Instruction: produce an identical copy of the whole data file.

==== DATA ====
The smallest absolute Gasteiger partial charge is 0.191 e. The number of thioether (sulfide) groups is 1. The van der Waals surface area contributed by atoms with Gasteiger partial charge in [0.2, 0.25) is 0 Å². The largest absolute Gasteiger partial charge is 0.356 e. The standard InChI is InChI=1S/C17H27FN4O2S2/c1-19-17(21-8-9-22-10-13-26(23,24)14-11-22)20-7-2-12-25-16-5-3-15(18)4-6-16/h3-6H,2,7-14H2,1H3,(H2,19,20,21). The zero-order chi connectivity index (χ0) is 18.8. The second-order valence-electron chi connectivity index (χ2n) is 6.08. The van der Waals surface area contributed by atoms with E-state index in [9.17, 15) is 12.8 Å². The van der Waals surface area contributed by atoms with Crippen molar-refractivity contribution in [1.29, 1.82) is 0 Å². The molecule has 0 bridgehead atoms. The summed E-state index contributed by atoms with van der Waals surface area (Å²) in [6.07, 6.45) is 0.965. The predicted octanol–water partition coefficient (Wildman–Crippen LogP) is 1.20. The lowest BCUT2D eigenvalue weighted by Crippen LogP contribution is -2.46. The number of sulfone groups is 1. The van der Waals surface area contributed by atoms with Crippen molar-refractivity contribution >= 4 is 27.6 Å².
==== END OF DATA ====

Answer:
The smallest absolute Gasteiger partial charge is 0.191 e. The number of thioether (sulfide) groups is 1. The van der Waals surface area contributed by atoms with Gasteiger partial charge in [0.2, 0.25) is 0 Å². The largest absolute Gasteiger partial charge is 0.356 e. The standard InChI is InChI=1S/C17H27FN4O2S2/c1-19-17(21-8-9-22-10-13-26(23,24)14-11-22)20-7-2-12-25-16-5-3-15(18)4-6-16/h3-6H,2,7-14H2,1H3,(H2,19,20,21). The zero-order chi connectivity index (χ0) is 18.8. The second-order valence-electron chi connectivity index (χ2n) is 6.08. The van der Waals surface area contributed by atoms with E-state index in [9.17, 15) is 12.8 Å². The van der Waals surface area contributed by atoms with Crippen molar-refractivity contribution in [1.29, 1.82) is 0 Å². The molecule has 0 bridgehead atoms. The summed E-state index contributed by atoms with van der Waals surface area (Å²) in [6.07, 6.45) is 0.965. The predicted octanol–water partition coefficient (Wildman–Crippen LogP) is 1.20. The lowest BCUT2D eigenvalue weighted by Crippen LogP contribution is -2.46. The number of sulfone groups is 1. The van der Waals surface area contributed by atoms with Crippen molar-refractivity contribution >= 4 is 27.6 Å².